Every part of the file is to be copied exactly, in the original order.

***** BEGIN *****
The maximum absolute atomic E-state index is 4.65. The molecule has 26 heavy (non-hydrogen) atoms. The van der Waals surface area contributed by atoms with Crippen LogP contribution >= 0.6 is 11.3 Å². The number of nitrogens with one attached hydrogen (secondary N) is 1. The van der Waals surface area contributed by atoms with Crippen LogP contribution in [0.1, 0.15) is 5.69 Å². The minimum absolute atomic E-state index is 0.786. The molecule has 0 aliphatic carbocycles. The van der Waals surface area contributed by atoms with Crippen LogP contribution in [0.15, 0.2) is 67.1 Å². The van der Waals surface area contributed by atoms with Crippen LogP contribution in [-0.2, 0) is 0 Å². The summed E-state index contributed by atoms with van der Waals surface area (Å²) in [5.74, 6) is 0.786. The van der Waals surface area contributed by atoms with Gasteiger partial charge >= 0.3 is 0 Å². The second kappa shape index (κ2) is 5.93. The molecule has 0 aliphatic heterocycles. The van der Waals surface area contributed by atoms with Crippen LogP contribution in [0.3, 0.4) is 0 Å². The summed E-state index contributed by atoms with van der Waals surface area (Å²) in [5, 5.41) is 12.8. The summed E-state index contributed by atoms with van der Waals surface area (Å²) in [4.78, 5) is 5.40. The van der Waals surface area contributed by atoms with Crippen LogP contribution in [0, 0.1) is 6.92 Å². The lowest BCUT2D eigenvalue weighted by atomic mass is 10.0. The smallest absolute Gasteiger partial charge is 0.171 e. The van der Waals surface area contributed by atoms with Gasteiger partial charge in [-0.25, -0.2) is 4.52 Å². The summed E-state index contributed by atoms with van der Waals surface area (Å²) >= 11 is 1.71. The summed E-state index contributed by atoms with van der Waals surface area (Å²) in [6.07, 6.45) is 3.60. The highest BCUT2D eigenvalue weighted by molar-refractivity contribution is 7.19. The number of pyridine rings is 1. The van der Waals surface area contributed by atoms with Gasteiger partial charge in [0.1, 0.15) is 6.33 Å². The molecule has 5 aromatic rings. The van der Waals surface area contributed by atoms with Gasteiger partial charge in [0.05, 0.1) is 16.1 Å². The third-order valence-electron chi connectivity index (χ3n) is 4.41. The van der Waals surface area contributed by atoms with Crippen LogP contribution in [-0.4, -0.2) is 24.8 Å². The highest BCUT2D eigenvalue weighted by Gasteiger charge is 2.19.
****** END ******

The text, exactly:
The maximum absolute atomic E-state index is 4.65. The molecule has 26 heavy (non-hydrogen) atoms. The van der Waals surface area contributed by atoms with Crippen LogP contribution >= 0.6 is 11.3 Å². The number of nitrogens with one attached hydrogen (secondary N) is 1. The van der Waals surface area contributed by atoms with Crippen LogP contribution in [0.1, 0.15) is 5.69 Å². The minimum absolute atomic E-state index is 0.786. The molecule has 0 aliphatic carbocycles. The van der Waals surface area contributed by atoms with Crippen LogP contribution in [0.15, 0.2) is 67.1 Å². The van der Waals surface area contributed by atoms with Crippen LogP contribution in [-0.2, 0) is 0 Å². The summed E-state index contributed by atoms with van der Waals surface area (Å²) in [5.74, 6) is 0.786. The van der Waals surface area contributed by atoms with Gasteiger partial charge >= 0.3 is 0 Å². The second kappa shape index (κ2) is 5.93. The molecule has 0 aliphatic heterocycles. The van der Waals surface area contributed by atoms with Crippen LogP contribution in [0.3, 0.4) is 0 Å². The summed E-state index contributed by atoms with van der Waals surface area (Å²) in [5, 5.41) is 12.8. The summed E-state index contributed by atoms with van der Waals surface area (Å²) in [4.78, 5) is 5.40. The van der Waals surface area contributed by atoms with Crippen LogP contribution in [0, 0.1) is 6.92 Å². The lowest BCUT2D eigenvalue weighted by atomic mass is 10.0. The smallest absolute Gasteiger partial charge is 0.171 e. The van der Waals surface area contributed by atoms with Gasteiger partial charge in [-0.25, -0.2) is 4.52 Å². The summed E-state index contributed by atoms with van der Waals surface area (Å²) >= 11 is 1.71. The summed E-state index contributed by atoms with van der Waals surface area (Å²) in [6.07, 6.45) is 3.60. The highest BCUT2D eigenvalue weighted by molar-refractivity contribution is 7.19. The number of pyridine rings is 1. The van der Waals surface area contributed by atoms with Gasteiger partial charge in [0.1, 0.15) is 6.33 Å². The molecule has 5 aromatic rings. The van der Waals surface area contributed by atoms with Gasteiger partial charge in [0.05, 0.1) is 16.1 Å². The third-order valence-electron chi connectivity index (χ3n) is 4.41. The van der Waals surface area contributed by atoms with Crippen LogP contribution in [-0.4, -0.2) is 24.8 Å². The highest BCUT2D eigenvalue weighted by Gasteiger charge is 2.19.